A Dystopian’s Guide to Barbie Dolls and Disney Princesses
Religion & Liberty Online

A Dystopian’s Guide to Barbie Dolls and Disney Princesses

Proponents of limited government often talk about utopianism because it led to so much dystopian grief in the most infamous socialist experiments of the 20th century. Anna Mussman makes another utopian/dystopian cultural connection in a recent essay at The Federalist.

She draws a connection from the airbrushed world of Barbie Dolls and Disney princesses, to the thirst for dystopian fiction among the girls who soon outgrow those imaginary companions. Mussman suggests that when girls raised mainly on a steady diet of such stuff wake up to the ugly realities of life, they often swing from an appetite for idealism to its opposite extreme, an appetite for a nihilisitc mode of dystopian fiction that shares with the earlier phase an excessive emphasis on the individual to the exclusion of the community.

So, what if you’re in full agreement that those anorexia-inducing dolls are indeed bad karma, but your extended family is hell bent on springing a Pink Fairy Princess Barbie on your daughter every chance they get, leaving you either to cave or play the curmudgeonly Grinch? If you’ve chosen to cave, there’s still hope:

My sisters and I owned Barbie dolls (people kept giving them to us), but we had no idea how we were “supposed” to play with them. Our Barbies were pioneers with large families. They wore calico dresses that we sewed ourselves. They rode in covered wagons made from shoe boxes. Barbie may have entered our home, but Mattel and its commercial power did not.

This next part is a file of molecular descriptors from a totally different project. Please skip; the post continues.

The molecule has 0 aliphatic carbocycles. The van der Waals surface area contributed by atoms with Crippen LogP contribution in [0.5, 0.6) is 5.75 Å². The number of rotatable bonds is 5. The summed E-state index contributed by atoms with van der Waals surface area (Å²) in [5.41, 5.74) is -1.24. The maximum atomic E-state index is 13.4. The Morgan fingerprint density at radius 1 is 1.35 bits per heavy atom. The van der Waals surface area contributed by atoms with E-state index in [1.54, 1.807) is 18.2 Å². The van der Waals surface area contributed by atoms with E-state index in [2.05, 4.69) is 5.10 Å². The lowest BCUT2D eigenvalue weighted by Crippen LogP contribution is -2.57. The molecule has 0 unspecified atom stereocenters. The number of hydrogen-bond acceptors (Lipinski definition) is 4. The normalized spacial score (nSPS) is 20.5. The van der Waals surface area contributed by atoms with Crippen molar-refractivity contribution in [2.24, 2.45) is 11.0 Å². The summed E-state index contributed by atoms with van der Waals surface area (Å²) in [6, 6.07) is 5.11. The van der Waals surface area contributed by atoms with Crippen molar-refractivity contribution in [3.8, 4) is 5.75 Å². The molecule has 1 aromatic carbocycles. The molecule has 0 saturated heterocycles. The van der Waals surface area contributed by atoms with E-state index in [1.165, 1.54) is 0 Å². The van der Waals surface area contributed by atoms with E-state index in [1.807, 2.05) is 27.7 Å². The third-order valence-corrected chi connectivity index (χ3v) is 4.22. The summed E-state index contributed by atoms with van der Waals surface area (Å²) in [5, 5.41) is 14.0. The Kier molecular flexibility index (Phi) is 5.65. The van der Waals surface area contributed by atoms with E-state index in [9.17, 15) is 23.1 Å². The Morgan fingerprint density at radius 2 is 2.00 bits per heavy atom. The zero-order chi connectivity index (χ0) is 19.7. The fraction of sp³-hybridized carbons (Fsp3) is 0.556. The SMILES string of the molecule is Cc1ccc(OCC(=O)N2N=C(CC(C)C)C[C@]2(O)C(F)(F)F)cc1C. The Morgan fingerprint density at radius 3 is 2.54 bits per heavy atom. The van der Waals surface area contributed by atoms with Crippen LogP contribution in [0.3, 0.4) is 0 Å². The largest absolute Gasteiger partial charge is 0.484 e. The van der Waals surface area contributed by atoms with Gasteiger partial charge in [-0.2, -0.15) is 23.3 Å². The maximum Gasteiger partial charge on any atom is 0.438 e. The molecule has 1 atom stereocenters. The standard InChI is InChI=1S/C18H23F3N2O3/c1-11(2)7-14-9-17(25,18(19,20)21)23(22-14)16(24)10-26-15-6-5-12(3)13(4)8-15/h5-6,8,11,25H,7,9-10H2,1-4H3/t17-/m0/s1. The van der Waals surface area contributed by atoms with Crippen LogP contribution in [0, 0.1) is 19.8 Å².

What was her parents’ secret?

The answers that I observed in my own upbringing might seem radical. We did not watch any television (commercials are powerful things). We were not showered with material possessions—if we wanted a new doll, we usually had to earn money and buy it ourselves. When we were young and impressionable, our parents joined our doll games, and created playtime storylines like, “potluck wedding” or “missionary journey to Thailand.” Because they spent as much time with us as our peers did, and far more time than any commercial entertainers, their opinions and outlooks were more influential. They were able to consciously build a strong family culture that provided us with an alternative to aspects of the mainstream world. Our imaginations were filled and expanded with a vast range of books that possess no tie-in merchandise.

It’s an encouraging story, but the opposite is too often the case–kids raised by popular culture while the parents are away. This is no way to raise citizens capable of sustaining a free and flourishing society, or of returning “the heart of the parents to the children, and the heart of the children to their parents.”